By Fang Xiaozhi
Recently, The New York Times quoted several US government officials, saying that the US is escalating cyber attacks on Russia’s electric power grid and has placed potentially crippling malware inside the Russian grid system. Although the media didn’t provide any detail about the cyber attacks, combined information reveals that the placement of the malware deep within the Russian grid has “never previously been attempted,” which has tremendous aggressiveness and destruction. This indicates that the “cyber war” between the US and Russia is increasingly escalating.
As a de facto superpower in global cyberspace, the US ranks first in terms of cyber attacking capacity and cyber information acquiring capacity. It is also the first country to introduce the concept of “cyber war” and put it into practice. In recent years, the US has taken active actions to strengthen its capacities for cyber war and established a unified cyber war commanding system to avoid different departments fighting separately in cyberspace.
In 2009, the US Cyber Command was officially set up to direct cyberspace operations. It is a secondary command under the US Strategic Command. Afterwards, to further enhance the strategic position and tactical value of cyber war, the US elevated its Cyber Command to an independent first-level command, rather than a subordinate organization to the US Strategic Command, at the end of 2016, forming a three-level cyber war commanding mechanism comprised of the president, the defense secretary and the operation command.
In August 2017, the US Cyber Command was upgraded into the 10th unified command of the US Department of Defense, with a status equal to major commands such as the US Central Command. This enabled it to substantially enhance its independent combat capacity and efficiency. According to the Unified Command Plan updated at the end of 2017, the US Cyber Command would considerably simplify the commanding and operating procedures for cyber operations and obtain greater authority. In this way, the US cyber forces turned into combat units penetrating global cyberspace, and the US Cyber Command became the commanding core of cyber war as well as an integral part of joint operations after fully integrating with air and space operations.
In addition, the US has constantly expanded the scope of use of internet strategies under the pretext of preventing a so-called “Cyber Pearl Harbor” attack, and substantially simplified the procedures concerning the authorization of cyber attacks.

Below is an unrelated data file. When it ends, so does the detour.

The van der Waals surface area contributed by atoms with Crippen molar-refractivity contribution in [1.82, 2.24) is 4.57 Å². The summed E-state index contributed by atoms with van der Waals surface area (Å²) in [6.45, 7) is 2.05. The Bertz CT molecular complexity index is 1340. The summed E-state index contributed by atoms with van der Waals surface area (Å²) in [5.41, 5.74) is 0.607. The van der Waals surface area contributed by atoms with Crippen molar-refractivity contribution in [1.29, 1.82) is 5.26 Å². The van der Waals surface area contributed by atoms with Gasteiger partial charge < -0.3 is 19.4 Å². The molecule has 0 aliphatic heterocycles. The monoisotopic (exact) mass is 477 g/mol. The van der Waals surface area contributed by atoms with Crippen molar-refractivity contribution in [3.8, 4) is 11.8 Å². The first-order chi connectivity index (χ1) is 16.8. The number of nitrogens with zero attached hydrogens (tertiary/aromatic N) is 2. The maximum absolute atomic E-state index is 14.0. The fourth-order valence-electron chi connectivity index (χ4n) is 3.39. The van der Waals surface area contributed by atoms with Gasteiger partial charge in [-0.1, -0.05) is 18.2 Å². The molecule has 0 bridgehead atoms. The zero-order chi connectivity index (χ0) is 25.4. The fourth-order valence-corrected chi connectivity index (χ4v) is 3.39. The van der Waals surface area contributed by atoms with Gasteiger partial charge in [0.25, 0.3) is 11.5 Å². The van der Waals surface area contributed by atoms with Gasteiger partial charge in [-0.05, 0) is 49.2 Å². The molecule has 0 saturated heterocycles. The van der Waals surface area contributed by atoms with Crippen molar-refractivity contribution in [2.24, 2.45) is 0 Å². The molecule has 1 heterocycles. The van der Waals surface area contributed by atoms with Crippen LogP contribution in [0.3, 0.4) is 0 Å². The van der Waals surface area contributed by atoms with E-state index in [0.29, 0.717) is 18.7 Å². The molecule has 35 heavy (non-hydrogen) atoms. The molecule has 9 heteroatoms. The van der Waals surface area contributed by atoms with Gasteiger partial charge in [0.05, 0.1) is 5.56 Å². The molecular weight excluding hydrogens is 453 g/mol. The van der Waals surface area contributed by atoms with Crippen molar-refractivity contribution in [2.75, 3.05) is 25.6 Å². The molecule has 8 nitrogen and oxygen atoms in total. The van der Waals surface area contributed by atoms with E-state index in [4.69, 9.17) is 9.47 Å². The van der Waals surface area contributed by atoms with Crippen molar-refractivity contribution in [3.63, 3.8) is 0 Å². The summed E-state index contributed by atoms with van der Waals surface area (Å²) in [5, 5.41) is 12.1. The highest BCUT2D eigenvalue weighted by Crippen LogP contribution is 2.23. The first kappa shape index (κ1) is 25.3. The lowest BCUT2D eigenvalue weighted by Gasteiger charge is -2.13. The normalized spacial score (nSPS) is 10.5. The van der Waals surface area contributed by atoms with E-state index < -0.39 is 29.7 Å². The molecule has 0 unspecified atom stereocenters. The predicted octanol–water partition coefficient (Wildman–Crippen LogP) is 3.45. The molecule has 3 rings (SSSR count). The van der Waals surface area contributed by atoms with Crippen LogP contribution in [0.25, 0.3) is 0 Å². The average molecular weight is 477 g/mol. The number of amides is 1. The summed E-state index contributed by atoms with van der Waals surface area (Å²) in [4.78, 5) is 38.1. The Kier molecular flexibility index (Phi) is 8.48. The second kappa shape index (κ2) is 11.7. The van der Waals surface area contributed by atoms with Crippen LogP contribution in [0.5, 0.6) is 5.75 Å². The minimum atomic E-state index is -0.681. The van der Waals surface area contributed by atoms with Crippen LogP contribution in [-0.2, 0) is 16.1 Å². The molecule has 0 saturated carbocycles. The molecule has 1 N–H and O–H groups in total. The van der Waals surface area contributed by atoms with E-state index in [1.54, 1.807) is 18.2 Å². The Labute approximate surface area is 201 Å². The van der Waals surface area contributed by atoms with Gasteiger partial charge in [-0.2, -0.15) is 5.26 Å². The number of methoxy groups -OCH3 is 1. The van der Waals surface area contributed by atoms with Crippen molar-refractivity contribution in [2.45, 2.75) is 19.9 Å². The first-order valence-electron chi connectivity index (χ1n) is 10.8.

In May 2018, the US Congress passed a new National Defense Authorization Act , according to which the Secretary of Defense can authorize the US armed forces to conduct regular “secret military operations” in cyberspace in the event that he doesn’t get a special permit from the President. In August 2018, US President Donald Trump signed an order to delegate new power to the Cyber Command, giving it more leeway to deploy advanced cyber weapons without the need to worry obstacles from the Department of State and intelligence agencies.
In October 2018, the US officially adopted a new national cyber strategy in order to find a logical excuse for its abuse of cyber capacities. It introduced “Defense Forward” as a new concept of cyber war, stressing to constrain all kinds of possible cyber attacks with initiative defensive and offensive methods so as to lower rivals’ intention and capacity to conduct cyber attacks. If necessary, the US may launch cyber defensive and offensive operations beyond its homeland. This demonstrates the Trump administration’s “America First” doctrine and aggressive cyber strategy, and makes the US the most powerful “empire of hikers” in global cyberspace.
Generally, in order to ensure its internet security and maintain its hegemony, the US is abusing its cyber attacking capacity continuously, and infiltrate and control key information infrastructure of other countries. This not only disrupted the order of cyberspace, but also set a bad example in the world and intensified confrontation between major countries.
As we all know, building a healthy international order of cyberspace is a common aspiration of all parties. If other countries emulate the US to increasingly strengthen their capacity for cyber war, global cyberspace will definitely walk a dangerous path featuring escalated confrontation. We must keep on high alert and get ourselves well prepared for this potential consequence.
(The author is a research fellow at the Institute of Belt and Road & International Strategy, Fudan University)